Washington Redskin Linebacker Pete Wysocki donned his football helmet for yesterday's first day of a three-day minicamp at Redskin Park and commented that it felt a little tight.
"It just goes to show you. When you think you have a starting job, your head swells," Wysocki said.
Later, the devil-may-care special teams player said his helmet felt tight only because of new pads inside. But with the exit of longtime area favorite Chris Hanburger, the left-outside linebacker's job is open. Wysocki, for one, is going after it.
"I came here with the same attitude as always. You never know what will happen-injuries, anything," Wysocki said. "I realize this is a heck of an opportunity for me. And, yes, it would bother me if I didn't get the job. But you don't inherit anything in football. You have to earn it. I plan to work and try to earn it."
Wysocki, a 6-foot-1, 224-pound four-year veteran, has done most of his head-knocking on the suicide squads. Ironically, he and Dallas Hickman, the only players remaining from the special teams of four years ago, are competing for the same spot.
"That's a coincidence. Of course, if I do earn the spot, I know I might not play on the special teams anymore," Wysocki said. "I'd miss it, but I won't have earned the starting spot by running downfield on special teams. I'll have done it by not making mistakes and doing what I'm supposed to do on the line of scrimmage."
Only a few yards behind Wysocki, another player will be knocking heads trying to fill some big shoes. Mark Murphy, a three-year veteran from Colgate, appears to have first crack at the starting free-safety spot in place of the recently released Jake Scott.
"I hope to get a shot at it. I knew they (the Redskins) had made a commitment to Jake last year," the 6-4, 210-pound Murphy said. "He didn't work with me much at all, but I learned a lot from him, just watching him in practice and in games. I don't consider this job mine by any means. You have to work and earn it.
"This minicamp is good for mental preparation for training camp in Carlisle (Pa.). I get a chance to get my defensive signals down and get familiar with patterns. Playing with Kenny (Houston) really has helped me a lot, too. It would be great to start with him."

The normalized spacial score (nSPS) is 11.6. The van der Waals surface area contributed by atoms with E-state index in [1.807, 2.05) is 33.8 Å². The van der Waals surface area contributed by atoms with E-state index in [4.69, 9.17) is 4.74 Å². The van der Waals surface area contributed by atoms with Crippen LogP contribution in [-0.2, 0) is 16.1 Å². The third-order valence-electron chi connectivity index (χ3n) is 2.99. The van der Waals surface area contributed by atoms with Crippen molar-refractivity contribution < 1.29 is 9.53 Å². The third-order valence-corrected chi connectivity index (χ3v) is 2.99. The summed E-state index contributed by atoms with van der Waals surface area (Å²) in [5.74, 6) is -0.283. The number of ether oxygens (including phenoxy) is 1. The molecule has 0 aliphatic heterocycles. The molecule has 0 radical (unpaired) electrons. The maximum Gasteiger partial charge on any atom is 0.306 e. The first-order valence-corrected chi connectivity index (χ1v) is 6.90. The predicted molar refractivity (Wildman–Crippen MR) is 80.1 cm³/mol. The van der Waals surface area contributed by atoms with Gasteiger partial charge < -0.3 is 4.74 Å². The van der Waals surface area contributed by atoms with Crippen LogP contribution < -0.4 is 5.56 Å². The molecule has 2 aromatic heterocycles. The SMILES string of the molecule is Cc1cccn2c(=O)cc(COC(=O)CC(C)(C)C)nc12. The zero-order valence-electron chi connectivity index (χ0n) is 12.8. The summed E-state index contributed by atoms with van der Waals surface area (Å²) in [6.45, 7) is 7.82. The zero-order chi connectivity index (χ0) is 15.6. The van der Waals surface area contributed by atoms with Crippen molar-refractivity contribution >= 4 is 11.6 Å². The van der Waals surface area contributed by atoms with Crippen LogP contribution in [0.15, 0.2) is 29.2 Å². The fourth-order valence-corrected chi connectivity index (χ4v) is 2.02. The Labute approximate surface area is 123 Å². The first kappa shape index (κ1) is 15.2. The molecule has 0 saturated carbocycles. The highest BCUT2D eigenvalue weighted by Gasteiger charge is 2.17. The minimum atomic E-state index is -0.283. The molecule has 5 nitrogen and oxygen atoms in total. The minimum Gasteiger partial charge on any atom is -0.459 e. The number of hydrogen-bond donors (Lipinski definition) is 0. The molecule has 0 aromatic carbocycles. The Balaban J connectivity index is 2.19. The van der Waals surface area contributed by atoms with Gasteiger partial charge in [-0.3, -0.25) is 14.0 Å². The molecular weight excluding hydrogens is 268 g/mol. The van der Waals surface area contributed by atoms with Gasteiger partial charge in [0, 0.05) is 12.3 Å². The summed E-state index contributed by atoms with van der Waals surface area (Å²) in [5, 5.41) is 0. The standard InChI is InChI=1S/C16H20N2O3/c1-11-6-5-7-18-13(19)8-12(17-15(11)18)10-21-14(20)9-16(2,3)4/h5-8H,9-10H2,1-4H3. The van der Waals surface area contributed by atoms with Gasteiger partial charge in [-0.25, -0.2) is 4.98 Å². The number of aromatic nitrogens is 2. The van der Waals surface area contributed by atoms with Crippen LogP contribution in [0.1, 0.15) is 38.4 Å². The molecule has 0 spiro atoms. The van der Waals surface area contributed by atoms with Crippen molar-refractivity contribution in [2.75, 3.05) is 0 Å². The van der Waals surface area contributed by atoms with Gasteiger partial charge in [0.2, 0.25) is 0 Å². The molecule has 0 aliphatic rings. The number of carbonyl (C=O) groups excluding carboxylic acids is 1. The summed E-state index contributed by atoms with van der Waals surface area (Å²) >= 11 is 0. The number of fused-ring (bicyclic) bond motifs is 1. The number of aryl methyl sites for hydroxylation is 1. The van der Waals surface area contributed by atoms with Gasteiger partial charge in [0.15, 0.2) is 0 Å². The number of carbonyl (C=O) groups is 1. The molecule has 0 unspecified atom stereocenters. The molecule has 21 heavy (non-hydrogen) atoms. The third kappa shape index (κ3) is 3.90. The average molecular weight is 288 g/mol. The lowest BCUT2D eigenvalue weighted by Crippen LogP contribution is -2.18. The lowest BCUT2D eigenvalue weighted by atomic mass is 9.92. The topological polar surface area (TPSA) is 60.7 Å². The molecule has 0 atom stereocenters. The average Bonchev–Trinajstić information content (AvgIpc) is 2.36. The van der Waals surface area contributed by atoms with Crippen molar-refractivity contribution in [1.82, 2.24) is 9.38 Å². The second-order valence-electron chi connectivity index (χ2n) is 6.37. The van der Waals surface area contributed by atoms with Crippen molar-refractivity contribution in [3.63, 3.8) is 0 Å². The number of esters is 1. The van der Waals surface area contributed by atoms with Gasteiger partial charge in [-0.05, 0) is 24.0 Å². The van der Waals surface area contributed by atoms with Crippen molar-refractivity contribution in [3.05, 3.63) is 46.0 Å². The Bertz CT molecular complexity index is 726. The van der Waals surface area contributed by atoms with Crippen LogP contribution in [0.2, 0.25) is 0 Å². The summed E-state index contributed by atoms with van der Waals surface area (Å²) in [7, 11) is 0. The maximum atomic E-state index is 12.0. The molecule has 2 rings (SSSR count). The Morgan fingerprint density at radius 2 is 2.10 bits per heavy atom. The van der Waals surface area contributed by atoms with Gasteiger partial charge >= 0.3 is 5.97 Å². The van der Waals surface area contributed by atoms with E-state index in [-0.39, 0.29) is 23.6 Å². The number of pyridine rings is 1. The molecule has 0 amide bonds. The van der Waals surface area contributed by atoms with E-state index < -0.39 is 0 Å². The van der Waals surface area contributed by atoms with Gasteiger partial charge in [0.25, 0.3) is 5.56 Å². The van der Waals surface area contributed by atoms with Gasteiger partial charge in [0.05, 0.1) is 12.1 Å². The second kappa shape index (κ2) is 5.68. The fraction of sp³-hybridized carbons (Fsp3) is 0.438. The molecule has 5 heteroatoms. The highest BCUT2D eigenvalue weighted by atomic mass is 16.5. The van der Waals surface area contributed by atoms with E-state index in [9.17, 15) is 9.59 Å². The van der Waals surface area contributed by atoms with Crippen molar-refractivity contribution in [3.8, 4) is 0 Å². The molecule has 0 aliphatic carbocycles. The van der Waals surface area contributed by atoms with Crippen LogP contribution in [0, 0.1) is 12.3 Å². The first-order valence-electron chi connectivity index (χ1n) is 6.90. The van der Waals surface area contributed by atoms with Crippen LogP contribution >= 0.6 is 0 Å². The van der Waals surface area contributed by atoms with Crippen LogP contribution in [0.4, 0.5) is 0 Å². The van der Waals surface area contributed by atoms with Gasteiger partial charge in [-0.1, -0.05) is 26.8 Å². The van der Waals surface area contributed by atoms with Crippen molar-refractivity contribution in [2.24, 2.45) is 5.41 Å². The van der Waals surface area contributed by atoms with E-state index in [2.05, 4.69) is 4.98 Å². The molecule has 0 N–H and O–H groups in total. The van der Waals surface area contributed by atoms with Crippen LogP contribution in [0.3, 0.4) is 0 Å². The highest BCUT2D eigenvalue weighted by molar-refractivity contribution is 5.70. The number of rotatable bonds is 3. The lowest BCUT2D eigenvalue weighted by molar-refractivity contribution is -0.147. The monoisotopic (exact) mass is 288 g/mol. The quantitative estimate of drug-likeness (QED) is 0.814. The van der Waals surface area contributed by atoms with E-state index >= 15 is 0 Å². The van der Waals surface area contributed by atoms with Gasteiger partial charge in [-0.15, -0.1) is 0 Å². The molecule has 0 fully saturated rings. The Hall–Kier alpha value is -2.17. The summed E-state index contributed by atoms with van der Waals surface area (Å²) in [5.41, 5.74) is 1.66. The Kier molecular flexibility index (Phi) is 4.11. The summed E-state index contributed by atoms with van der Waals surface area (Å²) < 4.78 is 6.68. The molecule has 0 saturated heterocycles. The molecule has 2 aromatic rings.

Redskins Coach Jack Pardee said he was pleased with the first day of the camp, particularly with the performance of the running backs.
"For this time of the year, they looked good. We had a pretty good session. We worked under a different format, working a half side at a time," Pardee said."This way, more players can get individualized attention. The vets here need a little work to get the repetition down."
Wysocki and Murphy looked at home during dropback drills in a seven-on-seven passing situation. Quarterbacks Joe Theismann and Kim McQuilken looked farily sharp and receiver Ricky Thompson made several fine receptions.
"We're putting in a lot in these few days," Pardee said. "Then we'll polish it up when we get to camp. It's good for a Brad Dusek to work in this, because he can get used to calling the signal Chris isn't here to do that anymore.
"Donnie Harris (strong safety) has improved tremendously. Wysocki and the fellows have been working with the weights and came here in good condition. You can tell what they've been doing."
Murphy was encouraged by the fact that he's the only free safety in camp so far. According to Pardee, several other defensive backs will be in camp because we "do need some help there."
"Of course, we like what we have not, but we've signed a couple of free agents," Pardee said.
"I guess it's a vote of confidence of sorts," Murphy said with a smile. "At least I'd like to think so, unless they went out and got a Cliff Harris (Dallas All-Pro safety) or somebody. I feel comfortable out there. I've worked on my strength and my quickness. I don't plan to put any added pressure on myself, just do my best." CAPTION: Picture, Pete Wysocki adjusts helmet as Redskins start minicap. By James M. Thresher - The Washington Post